The demonstration machines were both fitted with Kemper P3000 3m headers, which Fendt says are known for their performance and durability. A unique feature of Fendt’s harvester is the lateral rotation of the header provided by the mount system, which allows the header to move independently of the harvester on undulating ground. The circular ring mounts which allow the rotation also maintain clearance for material up the intake elevator regardless of the header’s angle relative to the harvester. For wider maize headers a pin locks the system fixing its position. At present maize header options are 8- or 10-row, but it is likely a 12-row will be available in the future.The header is hydraulically driven from a motor on the chopper unit which allows header speed to be adjusted independently of the travel speed.Six hydraulic-driven feed rollers compact the material and provide an even feed to the knife cylinder, and the length of chop is adjusted by altering the speed of the feed rollers. The knife cylinder is claimed by Fendt to be the largest on the market at 800mm wide and with a diameter of 785mm. The drum has 28 knives arranged in a v-configuration to centre the crop and provide an even flow, and Fendt says there will be options of more and fewer knives in the future. Chop length is variable from 3.8-20.7mm or with only half the knives selected, from 8-42mm. Chop length is adjusted on the move from the driver’s Varioterminal and two pre-set length options can be stored for quick retrieval. The intake can be reversed without reversing the header, a convenient feature for maize to prevent loss of the crop from the pick-up. The metal detector is positioned ahead of the feed rollers, providing as much time as possible for the header and feed rollers to stop before the chopper is damaged.Automatic one-touch sharpening of the blades is standard and carried out from the cab, and adjustment of the shear bar is made using push-buttons on the front mudguard, the operator listening for gentle blade to shear bar contact.A corn cracker is fitted as standard, the assumption being that most harvesters of this power output will at some time be used for maize harvesting. A clever feature is that the cracker can be swung clear of the forage chute when not required, a grass chute replacing it. The changeover uses electro-hydraulic power, the operator simply opening the side door, and operating the changeover mechanism which then swaps the components automatically and quickly, and Fendt says this provides the optimum solution for those with maize to cut during the grass harvest. For extended periods of grass harvesting, the chute is removed completely to save wear on the drive belts and this requires the disconnection of four bolts and three oil pipes, and is said to take approximately 30 minutes.A feature of the Katana is the ease with which the maize cracker can be swung in and out of work, at the touch of a button, making life easier for those with maize and grass to cut. The demonstration machine will be working entirely in grass for the next few months so the maize cracker had been completely removed (above right). With the grass chute swung clear, the accelerator can be seen. The cracker uses a pair of 265mm diameter intermeshing rollers, each made up of rows of individual v-shaped rippled discs. This is said to provide a significantly enlarged friction surface compared with competitor systems and beae both sets of rollers are the same diameter, rotating at the same speed, there is no deceleration of the crop as it passes through so forage flow rate is maintained which Fendt claims saves fuel and optimises output. In the event of damage to individual discs, they can be swapped with others on the shaft, saving downtime.For whole-crop harvesting Fendt is recommending that the maize cracker be used, to optimise forage quality, and for the crop it recommends the Zurn 6.2m header.The crop accelerator has a diameter of 550mm and the feed roller has a width of 770mm. For additive application Fendt is offering the Harvest Tec system as an option. The discharge chute has built-in protection from impact, swinging back if it encounters an obstruction.Operator environment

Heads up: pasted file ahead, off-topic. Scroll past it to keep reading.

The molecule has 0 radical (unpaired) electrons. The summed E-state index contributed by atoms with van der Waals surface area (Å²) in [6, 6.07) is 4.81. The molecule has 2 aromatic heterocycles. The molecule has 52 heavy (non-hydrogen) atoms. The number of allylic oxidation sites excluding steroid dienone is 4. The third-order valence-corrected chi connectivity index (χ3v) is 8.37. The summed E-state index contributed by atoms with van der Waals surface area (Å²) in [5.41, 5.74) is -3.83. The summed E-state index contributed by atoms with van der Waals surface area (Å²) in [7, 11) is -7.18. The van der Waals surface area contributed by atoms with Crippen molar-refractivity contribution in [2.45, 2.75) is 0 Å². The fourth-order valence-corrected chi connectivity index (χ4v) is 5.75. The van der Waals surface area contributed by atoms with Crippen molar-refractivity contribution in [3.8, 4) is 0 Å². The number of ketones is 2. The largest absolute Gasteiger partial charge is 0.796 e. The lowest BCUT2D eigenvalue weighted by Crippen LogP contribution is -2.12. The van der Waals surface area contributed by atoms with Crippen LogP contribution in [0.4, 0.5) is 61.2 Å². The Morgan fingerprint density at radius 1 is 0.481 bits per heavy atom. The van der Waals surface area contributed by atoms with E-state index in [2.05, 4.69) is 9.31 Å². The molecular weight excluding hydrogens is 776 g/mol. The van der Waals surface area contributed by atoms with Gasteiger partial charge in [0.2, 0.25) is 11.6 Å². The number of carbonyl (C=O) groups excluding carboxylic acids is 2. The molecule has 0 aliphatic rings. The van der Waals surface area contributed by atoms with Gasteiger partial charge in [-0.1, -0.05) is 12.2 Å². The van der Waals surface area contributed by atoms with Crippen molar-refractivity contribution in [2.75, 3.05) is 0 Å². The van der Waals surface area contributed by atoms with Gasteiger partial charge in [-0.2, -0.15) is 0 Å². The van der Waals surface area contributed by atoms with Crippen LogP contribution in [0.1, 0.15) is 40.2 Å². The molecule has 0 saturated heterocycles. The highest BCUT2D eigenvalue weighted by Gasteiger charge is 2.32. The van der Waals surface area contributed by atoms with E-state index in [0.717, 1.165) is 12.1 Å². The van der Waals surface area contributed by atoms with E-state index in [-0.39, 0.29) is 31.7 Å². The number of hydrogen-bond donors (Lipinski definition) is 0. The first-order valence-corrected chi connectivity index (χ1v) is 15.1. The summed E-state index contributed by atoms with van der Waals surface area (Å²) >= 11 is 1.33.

The Visio5 cab was designed specifically for the Katana and offers excellent visibility all around, the low-mounted engine allowing the engine hood to curve down to the rear. Visibility is maintained by windscreen wipers on the front and rear screens, and side windows and the rear-view mirrors are electrically adjustable and heated. Climate control air conditioning is standard.Access to the wide-opening cab door is easy, the decent-sized steps fitted with good handrails providing security even with wet boots. Integral step lighting provides added safety for those working long hours. The seat is comfortable and the steering wheel and column have three-way adjustment to suit the seating position. The p enger seat is a good size, well-padded and comfortable and is sufficiently far back that the operator’s view for unloading to the left is not badly affected when the seat is occupied.The control armrest is new, but very similar to those fitted in Fendt’s latest tractors, incorporating the Vario terminal. The joystick is also similar, and although originally the intention had been to standardise completely with the tractors, it was found preferable to use a harvester version, with more controls and individually programmable functions within easy fingers’ reach.The terminal incorporates an automatic ‘load limit’ function which will maintain a constant load in varying thicknesses of swath, a clear indicator displaying whether the Katana’s optimal performance is being under or over-utilised, and adjusting forward speed to suit. The pick-up speed can also be linked for automatic control, or the operator can easily override the system for manual operation. Other functions include a rapid spout movement facility, to allow quick clearance from in-field obstructions, and automatic spout parking for transport.The Vario terminal provides clear information for the operator, is logical to use and set up and takes little time to get used to.Test drive